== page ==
The Final Word

So much for the pre-con. Excited to be a spectator for Day 1 (I present tomorrow) and see what folks have to offer across the industry.

Operational Excellence and Information Management

October 29, 2014

I’m gearing up for next week’s Operational Excellence in Oil and Gas in Houston, so I’ve been thinking a lot about the role information management plays in the path to operational excellence for energy firms.

On the one hand, it’s a no brainer: without accurate information about an asset and the processes that maintain and operate it, you can’t be as efficient, effective, or safe as you would be if you had that information. On the other hand, oil and gas organizations overall have been historically poor at managing information, especially compared to firms in other industries, like banking, financial services, or insurance; so it makes sense that operational information wouldn’t necessarily be optimized yet at most O&G firms.

But there’s a huge payoff for O&G firms that fix information management. Just consider a large asset like a refinery, petrochemical manufacturing plant, or offshore platform: downtime can easily cost $1M per day or more, paper drawings (often stored on site, in a blast zone) would run anywhere from $100M to $500M or more to reproduce if lost, off-PO purchasing reduces supply chain visibility and directly impacts quality, safety, and efficiency, mismanaged as-builts lead to increased downtime (from an hour or two to swap tools or supplies to a few days waiting for the right parts to come in), and poor version control on key operational documents like SOPs can have disastrous results.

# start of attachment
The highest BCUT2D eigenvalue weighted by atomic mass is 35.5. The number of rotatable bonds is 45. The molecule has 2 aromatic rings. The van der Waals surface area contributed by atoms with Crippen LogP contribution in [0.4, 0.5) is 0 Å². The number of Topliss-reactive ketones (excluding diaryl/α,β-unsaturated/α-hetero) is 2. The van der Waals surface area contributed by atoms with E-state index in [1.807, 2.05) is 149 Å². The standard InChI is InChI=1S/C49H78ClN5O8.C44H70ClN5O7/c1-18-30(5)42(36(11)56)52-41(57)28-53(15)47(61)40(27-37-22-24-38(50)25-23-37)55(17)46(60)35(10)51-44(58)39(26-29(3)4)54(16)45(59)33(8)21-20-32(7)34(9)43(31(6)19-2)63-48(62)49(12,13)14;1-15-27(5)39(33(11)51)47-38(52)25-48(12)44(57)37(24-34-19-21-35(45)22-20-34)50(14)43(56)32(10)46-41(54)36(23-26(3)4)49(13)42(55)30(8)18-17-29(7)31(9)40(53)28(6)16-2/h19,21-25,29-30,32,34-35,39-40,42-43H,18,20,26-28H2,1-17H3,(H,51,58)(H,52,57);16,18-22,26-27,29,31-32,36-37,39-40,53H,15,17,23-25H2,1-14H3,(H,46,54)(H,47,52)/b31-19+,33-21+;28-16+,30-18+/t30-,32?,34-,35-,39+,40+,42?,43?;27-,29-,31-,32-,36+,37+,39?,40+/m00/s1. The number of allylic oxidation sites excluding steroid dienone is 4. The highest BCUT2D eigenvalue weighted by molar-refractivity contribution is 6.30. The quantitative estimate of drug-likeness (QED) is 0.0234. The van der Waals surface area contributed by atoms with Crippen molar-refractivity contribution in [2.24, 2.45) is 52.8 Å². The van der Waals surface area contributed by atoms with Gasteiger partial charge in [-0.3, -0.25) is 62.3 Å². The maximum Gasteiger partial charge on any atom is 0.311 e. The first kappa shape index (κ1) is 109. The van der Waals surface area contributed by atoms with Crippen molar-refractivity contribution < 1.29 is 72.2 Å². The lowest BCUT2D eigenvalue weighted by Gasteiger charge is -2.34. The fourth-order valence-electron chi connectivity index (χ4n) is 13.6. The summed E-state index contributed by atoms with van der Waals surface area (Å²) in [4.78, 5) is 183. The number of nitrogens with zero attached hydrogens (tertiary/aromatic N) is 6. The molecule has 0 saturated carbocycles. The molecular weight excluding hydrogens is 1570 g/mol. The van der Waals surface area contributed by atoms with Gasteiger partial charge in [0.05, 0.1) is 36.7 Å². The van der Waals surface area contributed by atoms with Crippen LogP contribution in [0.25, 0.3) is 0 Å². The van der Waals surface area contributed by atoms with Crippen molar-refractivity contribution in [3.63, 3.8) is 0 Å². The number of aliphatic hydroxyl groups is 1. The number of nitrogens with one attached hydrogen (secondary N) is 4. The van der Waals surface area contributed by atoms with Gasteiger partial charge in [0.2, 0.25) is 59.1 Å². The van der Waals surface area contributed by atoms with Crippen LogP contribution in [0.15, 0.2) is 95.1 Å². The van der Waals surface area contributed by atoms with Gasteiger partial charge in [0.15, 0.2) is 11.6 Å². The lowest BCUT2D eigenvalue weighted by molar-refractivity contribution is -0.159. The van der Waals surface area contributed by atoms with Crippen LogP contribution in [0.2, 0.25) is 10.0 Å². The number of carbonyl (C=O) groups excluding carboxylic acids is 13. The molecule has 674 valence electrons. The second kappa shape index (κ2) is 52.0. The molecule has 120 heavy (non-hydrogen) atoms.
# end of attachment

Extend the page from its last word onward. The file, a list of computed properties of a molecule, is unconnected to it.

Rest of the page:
A turnaround at one of these assets can last 3 – 6 weeks (at $1M a day or more in lost production) and easily cost $50M, $100M, sometimes as much as $500M and up for the largest facilities. Given these numbers, even a modest increase in efficiency (1%) would yield significant returns for an organization. And given how central information is to managing a turnaround (and how poorly most O&G firms manage their information), it’s not difficult to gain this level of efficiency by doing some simple, lo-fi things to improve information management.

For example, imagine having all relevant engineering drawings, as builts, inspection reports, SOPs, etc., in a single repository, tagged by a few key fields (such as functional location, process area) so that scheduling PM work orders, onboarding contractors, or compiling turnover documentation didn’t require tens, dozens, or hundreds of wasted hours searching for relevant information in shared drives, hard drives, email, desk drawers, file cabinets, and storage rooms.

This would lead to tremendous efficiency and safety gains even without any information management bells and whistles, like workflow, ERP integration, or social collaboration capabilities.

I’m leading a pre-conference workshop next Monday that’s going to tackle this issue head on with 20-30 practitioners from across a range of O&G firms. After a brief level set on what I mean by information management, we’re going to dig in as a group to find tangible, actionable ways that information management can transform the strategy and tactics of petroleum operations, based on our collective real world experience in the trenches working for operational excellence.

I’ll be posting here after the event about what we come up with, but if anyone’s interested in taking part, you can register here – I’d love to have you on board with us.